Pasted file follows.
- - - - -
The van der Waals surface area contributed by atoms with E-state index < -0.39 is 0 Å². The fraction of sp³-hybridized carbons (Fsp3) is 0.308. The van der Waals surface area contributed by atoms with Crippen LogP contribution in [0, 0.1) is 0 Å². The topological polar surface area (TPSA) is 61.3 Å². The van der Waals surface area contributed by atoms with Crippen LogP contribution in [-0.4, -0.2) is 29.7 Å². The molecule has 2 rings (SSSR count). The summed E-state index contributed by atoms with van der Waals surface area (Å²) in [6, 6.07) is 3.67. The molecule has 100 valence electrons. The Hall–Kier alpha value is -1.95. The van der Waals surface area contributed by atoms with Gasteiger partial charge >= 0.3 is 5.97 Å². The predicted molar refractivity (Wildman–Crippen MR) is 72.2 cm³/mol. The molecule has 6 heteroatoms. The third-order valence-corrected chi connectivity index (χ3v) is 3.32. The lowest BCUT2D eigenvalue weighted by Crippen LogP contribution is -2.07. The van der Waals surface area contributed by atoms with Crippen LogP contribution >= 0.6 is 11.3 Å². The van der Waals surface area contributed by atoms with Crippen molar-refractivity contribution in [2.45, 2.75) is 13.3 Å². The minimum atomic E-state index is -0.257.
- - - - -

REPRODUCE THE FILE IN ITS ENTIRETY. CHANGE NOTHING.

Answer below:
The van der Waals surface area contributed by atoms with E-state index < -0.39 is 0 Å². The fraction of sp³-hybridized carbons (Fsp3) is 0.308. The van der Waals surface area contributed by atoms with Crippen LogP contribution in [0, 0.1) is 0 Å². The topological polar surface area (TPSA) is 61.3 Å². The van der Waals surface area contributed by atoms with Crippen LogP contribution in [-0.4, -0.2) is 29.7 Å². The molecule has 2 rings (SSSR count). The summed E-state index contributed by atoms with van der Waals surface area (Å²) in [6, 6.07) is 3.67. The molecule has 100 valence electrons. The Hall–Kier alpha value is -1.95. The van der Waals surface area contributed by atoms with Gasteiger partial charge >= 0.3 is 5.97 Å². The predicted molar refractivity (Wildman–Crippen MR) is 72.2 cm³/mol. The molecule has 6 heteroatoms. The third-order valence-corrected chi connectivity index (χ3v) is 3.32. The lowest BCUT2D eigenvalue weighted by Crippen LogP contribution is -2.07. The van der Waals surface area contributed by atoms with Crippen LogP contribution >= 0.6 is 11.3 Å². The van der Waals surface area contributed by atoms with Crippen molar-refractivity contribution in [2.45, 2.75) is 13.3 Å². The minimum atomic E-state index is -0.257.